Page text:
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Monthly Archives: April 2013

Bus Trip to Bowman’s Hill Wildflower Preserve, May 18

UPDATE: Unfortunately, this trip has been CANCELLED due to insufficient interest.

Bridge at Bowman's Hill Wildflower Preserve

Stone Bridge – Bowman’s Hill Wildflower Preserve


A bus trip to Bowman’s Hill Wildflower Preserve in New Hope, PA will be sponsored by the Northeast PA Audubon Society for May 18, 2013. The 134-acre Preserve features more than 800 species of native plants in a naturalistic setting, ready for you to discover. You will be able to explore picturesque woodlands, meadows, a pond and Pidcock Creek set amidst a changing collection of wildflowers, birds and wildlife. The trip will include entrance to the Preserve, a naturalist-guided tour of the Preserve, entrance to the annual native plant sale, free time at the Preserve and lunch on your own and an afternoon in New Hope. Bring a late-morning snack since you won’t eat lunch until approx. 1:30pm. Cost is $35.00. Reservations and pre-payment are required. The bus will leave from the Route 6 Plaza parking lot near McDonalds at 7:00am and will leave New Hope at 5:30pm, arriving back in Honesdale at approximately 9:30pm (to the same place). Contact Sue at (570) 253-4006 for reservations/further information.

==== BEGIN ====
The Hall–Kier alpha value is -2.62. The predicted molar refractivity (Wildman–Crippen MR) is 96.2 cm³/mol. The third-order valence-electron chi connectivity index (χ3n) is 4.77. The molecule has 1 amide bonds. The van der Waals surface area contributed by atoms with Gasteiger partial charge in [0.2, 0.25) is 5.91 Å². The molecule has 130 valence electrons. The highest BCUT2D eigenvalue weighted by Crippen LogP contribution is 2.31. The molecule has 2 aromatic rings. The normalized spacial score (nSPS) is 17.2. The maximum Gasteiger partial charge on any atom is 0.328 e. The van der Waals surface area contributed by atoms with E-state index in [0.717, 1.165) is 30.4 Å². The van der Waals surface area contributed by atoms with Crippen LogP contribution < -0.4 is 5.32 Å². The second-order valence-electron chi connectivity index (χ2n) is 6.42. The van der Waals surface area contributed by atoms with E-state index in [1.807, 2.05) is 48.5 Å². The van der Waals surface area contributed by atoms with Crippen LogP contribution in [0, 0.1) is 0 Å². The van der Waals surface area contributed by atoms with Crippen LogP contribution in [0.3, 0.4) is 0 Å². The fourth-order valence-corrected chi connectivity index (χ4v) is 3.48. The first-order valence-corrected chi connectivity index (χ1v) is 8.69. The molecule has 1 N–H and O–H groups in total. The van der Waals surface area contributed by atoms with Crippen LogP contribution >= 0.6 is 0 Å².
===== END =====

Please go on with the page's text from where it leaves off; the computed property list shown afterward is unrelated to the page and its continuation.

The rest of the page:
Website: Bowman’s Hill Wildflower Preserve

Azalea

Azalea

Hyacinth

Hyacinth

Field Trip to the Basha Kill Wetlands, May 4

Basha Kill Wetlands, NY

The Basha Kill Wetlands, about a half-hour’s drive above Port Jervis, NY, is a special place of beauty and adventure. The 3,000 acres are home to more than 200 species of birds, 30 varieties of fish including the prehistoric bowfin, and many plants, reptiles, amphibians, mammals and insects. It is the largest freshwater wetland in southeastern New York and is a peaceful place for bird watching, wildlife viewing, wildflower observation, fishing, boating and photography.

In May many wildflowers are in bloom, including Lily-of-the-Valley, Red Trillium, early Azalea, Lady’s Slippers, White Anemones, Wild Geraniums, and White Dogwood.

May is also the time for bird migration. You may see Scarlet Tanagers, Ruby-throated Hummingbirds, Gray Catbirds, Baltimore Orioles, over 30 species of warblers, Bald Eagles, herons, and Osprey.

Dragonflies and damselflies can be seen, yellow water lilies bloom in the water, little goslings swim behind their parents, American Bitterns call in evening, Wood Ducks are nesting, Yellow Warblers and American Redstarts take spider webs to build their nests. You may hear the whiny call of the peewee and “cher TEA-cher TEA-cher” call of the Ovenbird from the forest floor.

The Basha Kill is a magical place in the spring. Join us when we go there on May 4, 2013, for a real treat. The last time we went, we found 5 active nests and many birds. Come see what we discover this time. Call Bob at (570) 676-9969. For more information about the Basha Kill Wetlands, please visit www.thebashakill.org.

– Bob Campbell

Keystone Pipeline Threatens Songbirds